November 3, 1901|
Toronto, Ontario, Canada
January 12, 1969 67) (aged|
Glens Falls, New York, USA
|Height||6 ft 1 in (185 cm)|
|Weight||167 lb (76 kg; 11 st 13 lb)|
Frederick Lionel Hitchman (November 3, 1901 – January 12, 1969) was a Canadian professional ice hockey defenceman who played twelve seasons in the National Hockey League for the Ottawa Senators and Boston Bruins.
Forming one of the greatest defensive pairings of all time with superstar Eddie Shore, Hitchman's #3 jersey was retired by the Boston Bruins on February 22, 1934, the second time in North American professional sports history that a player's number was officially retired, with the Toronto Maple Leafs retiring #6 for Ace Bailey on February 14, 1934.
The son of Edward F. Hitchman, a noted cricket authority and journalist, Hitchman was born in Toronto, although his family moved to Ottawa when he 21. He played his junior hockey with the Toronto Aura Lee club of the Ontario Hockey Association, appearing sporadically in four games in the 1920 season and three the following year.
Subsequently serving in the Royal Canadian Mounted Police, he had shown enough to be invited to join the Ottawa New Edinburghs of the senior Ottawa City Hockey League, for whom he played in 24 games over the 1922 and 1923 seasons. Scoring seven goals, Hitchman gained greater notoriety as a hardrock defenceman, amassing 52 penalty minutes, and was named to the league All-Star Team both seasons. He also saw action with the RCMP team in the Civil Service League.
After the end of the New Edinburghs' playoffs that season, Hitchman was signed by the Senators in 1923, first appearing in a victory against the Hamilton Tigers on February 28. His first playoff game for the Senators was tumultuous, a match against the Montreal Canadiens on March 7 in which future teammate Sprague Cleghorn - with whom he had been sparring all evening - crosschecked Hitchman in the face, knocking him out. Cleghorn received a match penalty for the act, which provoked a near-riot from the home crowd and an assault on the referee. While too injured to play in the first Stanley Cup semifinal match against the Vancouver Maroons of the Pacific Coast Hockey Association, he played in the three remaining matches. In the best-of-three finals against the Edmonton Eskimos of the Western Canada Hockey League, Hitchman starred in a decimated Senators' defence, scoring the tying goal which sent the first game into overtime, won by the Senators en route to their tenth Cup victory.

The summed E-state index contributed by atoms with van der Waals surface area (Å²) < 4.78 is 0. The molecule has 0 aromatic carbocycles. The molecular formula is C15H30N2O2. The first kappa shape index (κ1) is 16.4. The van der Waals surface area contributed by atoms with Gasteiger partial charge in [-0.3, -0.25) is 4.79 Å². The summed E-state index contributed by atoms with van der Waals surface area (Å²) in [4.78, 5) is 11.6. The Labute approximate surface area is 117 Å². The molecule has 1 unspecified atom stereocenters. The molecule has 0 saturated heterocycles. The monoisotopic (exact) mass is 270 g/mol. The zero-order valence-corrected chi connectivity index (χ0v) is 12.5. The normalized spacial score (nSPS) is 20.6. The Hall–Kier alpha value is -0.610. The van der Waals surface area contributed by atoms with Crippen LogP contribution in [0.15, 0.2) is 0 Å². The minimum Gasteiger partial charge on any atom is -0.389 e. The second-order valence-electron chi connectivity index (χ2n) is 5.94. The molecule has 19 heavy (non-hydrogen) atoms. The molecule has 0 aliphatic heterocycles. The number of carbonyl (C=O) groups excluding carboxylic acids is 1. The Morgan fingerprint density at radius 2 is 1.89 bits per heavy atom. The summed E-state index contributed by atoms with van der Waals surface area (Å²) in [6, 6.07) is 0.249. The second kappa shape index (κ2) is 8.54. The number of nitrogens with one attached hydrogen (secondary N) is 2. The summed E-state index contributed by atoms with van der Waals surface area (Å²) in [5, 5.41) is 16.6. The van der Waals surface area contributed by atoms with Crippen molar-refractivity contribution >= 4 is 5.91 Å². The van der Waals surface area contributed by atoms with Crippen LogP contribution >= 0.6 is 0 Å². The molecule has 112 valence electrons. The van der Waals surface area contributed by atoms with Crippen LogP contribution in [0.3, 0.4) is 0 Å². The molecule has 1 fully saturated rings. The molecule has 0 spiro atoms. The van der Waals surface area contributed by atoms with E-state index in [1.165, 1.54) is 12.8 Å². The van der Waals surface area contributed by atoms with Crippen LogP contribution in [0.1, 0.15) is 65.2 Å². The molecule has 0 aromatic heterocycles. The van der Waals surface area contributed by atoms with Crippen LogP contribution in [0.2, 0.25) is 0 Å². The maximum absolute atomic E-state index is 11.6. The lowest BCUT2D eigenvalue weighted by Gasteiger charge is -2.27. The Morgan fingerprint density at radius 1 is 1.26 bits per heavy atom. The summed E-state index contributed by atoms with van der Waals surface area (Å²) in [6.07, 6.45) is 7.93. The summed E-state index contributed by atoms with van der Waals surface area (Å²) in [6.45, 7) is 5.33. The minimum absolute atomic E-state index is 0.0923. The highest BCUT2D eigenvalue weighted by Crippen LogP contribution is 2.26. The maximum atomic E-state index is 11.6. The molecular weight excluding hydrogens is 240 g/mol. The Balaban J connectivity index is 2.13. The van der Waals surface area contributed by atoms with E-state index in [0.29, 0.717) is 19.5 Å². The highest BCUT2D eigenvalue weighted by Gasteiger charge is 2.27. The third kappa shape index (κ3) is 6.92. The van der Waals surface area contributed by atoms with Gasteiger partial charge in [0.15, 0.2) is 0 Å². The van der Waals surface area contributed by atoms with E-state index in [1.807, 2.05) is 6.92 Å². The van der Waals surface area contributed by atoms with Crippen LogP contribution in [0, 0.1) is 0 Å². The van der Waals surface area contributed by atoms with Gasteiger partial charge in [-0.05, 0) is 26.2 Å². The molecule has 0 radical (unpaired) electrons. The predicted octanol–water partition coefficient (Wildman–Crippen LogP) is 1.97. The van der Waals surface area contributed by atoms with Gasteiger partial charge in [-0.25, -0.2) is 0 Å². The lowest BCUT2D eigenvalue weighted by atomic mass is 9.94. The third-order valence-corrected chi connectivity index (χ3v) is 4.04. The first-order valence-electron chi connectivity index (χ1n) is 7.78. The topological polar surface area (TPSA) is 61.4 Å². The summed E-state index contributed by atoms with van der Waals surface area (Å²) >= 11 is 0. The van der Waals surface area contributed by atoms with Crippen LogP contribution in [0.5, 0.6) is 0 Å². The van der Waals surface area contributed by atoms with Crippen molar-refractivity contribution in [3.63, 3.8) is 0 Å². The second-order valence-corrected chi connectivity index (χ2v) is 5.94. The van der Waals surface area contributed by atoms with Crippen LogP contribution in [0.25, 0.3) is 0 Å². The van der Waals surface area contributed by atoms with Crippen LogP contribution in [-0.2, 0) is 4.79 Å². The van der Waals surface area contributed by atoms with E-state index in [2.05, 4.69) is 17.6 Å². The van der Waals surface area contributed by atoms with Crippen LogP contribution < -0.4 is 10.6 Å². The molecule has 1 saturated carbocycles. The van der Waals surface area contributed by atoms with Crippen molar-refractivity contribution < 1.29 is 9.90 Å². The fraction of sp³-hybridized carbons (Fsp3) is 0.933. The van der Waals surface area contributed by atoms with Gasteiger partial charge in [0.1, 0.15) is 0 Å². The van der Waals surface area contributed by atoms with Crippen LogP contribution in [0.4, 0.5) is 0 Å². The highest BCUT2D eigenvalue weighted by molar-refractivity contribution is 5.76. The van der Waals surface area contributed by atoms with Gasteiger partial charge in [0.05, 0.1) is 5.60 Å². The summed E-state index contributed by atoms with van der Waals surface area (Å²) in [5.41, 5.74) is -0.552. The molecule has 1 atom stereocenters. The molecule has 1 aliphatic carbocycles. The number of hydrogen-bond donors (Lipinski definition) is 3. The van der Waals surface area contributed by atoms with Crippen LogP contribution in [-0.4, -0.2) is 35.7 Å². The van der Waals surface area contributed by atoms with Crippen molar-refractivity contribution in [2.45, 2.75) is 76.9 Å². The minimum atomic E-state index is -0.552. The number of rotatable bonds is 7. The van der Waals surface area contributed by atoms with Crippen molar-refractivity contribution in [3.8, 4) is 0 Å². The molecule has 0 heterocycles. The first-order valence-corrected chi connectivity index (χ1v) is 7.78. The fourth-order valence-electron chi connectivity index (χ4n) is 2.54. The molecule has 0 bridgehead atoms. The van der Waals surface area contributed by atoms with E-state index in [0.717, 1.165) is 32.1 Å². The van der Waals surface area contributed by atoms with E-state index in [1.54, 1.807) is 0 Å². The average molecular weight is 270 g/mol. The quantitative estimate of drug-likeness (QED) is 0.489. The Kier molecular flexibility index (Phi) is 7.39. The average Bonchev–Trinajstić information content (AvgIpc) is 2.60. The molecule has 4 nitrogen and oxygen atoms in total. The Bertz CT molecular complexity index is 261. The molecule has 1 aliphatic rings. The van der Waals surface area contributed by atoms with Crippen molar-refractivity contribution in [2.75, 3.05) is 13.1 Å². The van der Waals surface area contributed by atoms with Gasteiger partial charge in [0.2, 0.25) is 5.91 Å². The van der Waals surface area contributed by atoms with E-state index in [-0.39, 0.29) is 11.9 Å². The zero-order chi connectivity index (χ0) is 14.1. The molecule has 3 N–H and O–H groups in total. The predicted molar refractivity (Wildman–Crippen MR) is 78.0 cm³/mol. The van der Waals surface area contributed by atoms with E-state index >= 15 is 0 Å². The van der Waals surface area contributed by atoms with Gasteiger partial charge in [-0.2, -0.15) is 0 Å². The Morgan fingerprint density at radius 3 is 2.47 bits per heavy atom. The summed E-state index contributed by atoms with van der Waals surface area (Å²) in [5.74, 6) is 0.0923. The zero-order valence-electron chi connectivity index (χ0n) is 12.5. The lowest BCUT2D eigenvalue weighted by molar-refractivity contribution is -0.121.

The following season, with the Senators in a losing streak - and Hitchman thought to be expendable due to the play of long-time amateur and newcomer Ed Gorman - he requested a trade to the expansion Boston Bruins in January 1925. He was subsequently loaned to the Bruins for the remainder of the season, subject to him coming to contract terms with the club.
His first season for the floundering Boston team not otherwise notable, due to being traded mid-season to a team which had played fewer games than the Senators, Hitchman set the NHL record for games played in a single season with 31, in a season scheduled for 30 games.
Matters improved in the 1926 season with the acquisition of Doc Stewart in goal and Hitchman's old nemesis Sprague Cleghorn, with whom he was teamed on defense. The Bruins finished the season with a 13-3-1 run, missing by a single point overtaking the Pittsburgh Pirates for a playoff berth. Hitchman finished third in team scoring, logging seven goals and eleven points, his career high in both categories. Under Cleghorn's veteran tutelage, Hitchman adopted a much scrappier style - if without Cleghorn's habitual dirty play - and his penalty minutes more than tripled.
The 1927 season, with the dissolution of the Western Hockey League, saw ex-Edmonton superstar Eddie Shore sign with the Bruins. Shore replaced the fading Cleghorn as Hitchman's defence partner, and was quickly recognized as the league's preeminent defence pairing. The two would team up for the rest of Hitchman's career, with Shore's rushing style paired with Hitchman's stay-at-home play. The Bruins fell to the Senators in the 1927 Stanley Cup Finals, and Hitchman's play was sufficient to receive a $1,400 bonus from the team, the second highest awarded.
Cleghorn retired after the 1928 season, and Hitchman was named to replace him as team captain. His first year as captain was highly successful, as he led the team to its first Stanley Cup championship, with the Bruins defeating the New York Rangers in the finals two games to none. His toughness was proven the following campaign when, in a March 1, 1929, game against Ottawa, his jaw was broken by a Shore clearing pass; he stayed in the match, playing the rest of the game without relief. He would become one of the first hockey players to wear a helmet, donning a leather helmet designed by Bruins' coach Art Ross to protect the jaw after sitting out for two weeks to recover. The helmet was credited with saving Hitchman from serious injury when he was slashed in the head by Montreal Maroons forward Hooley Smith in a subsequent match.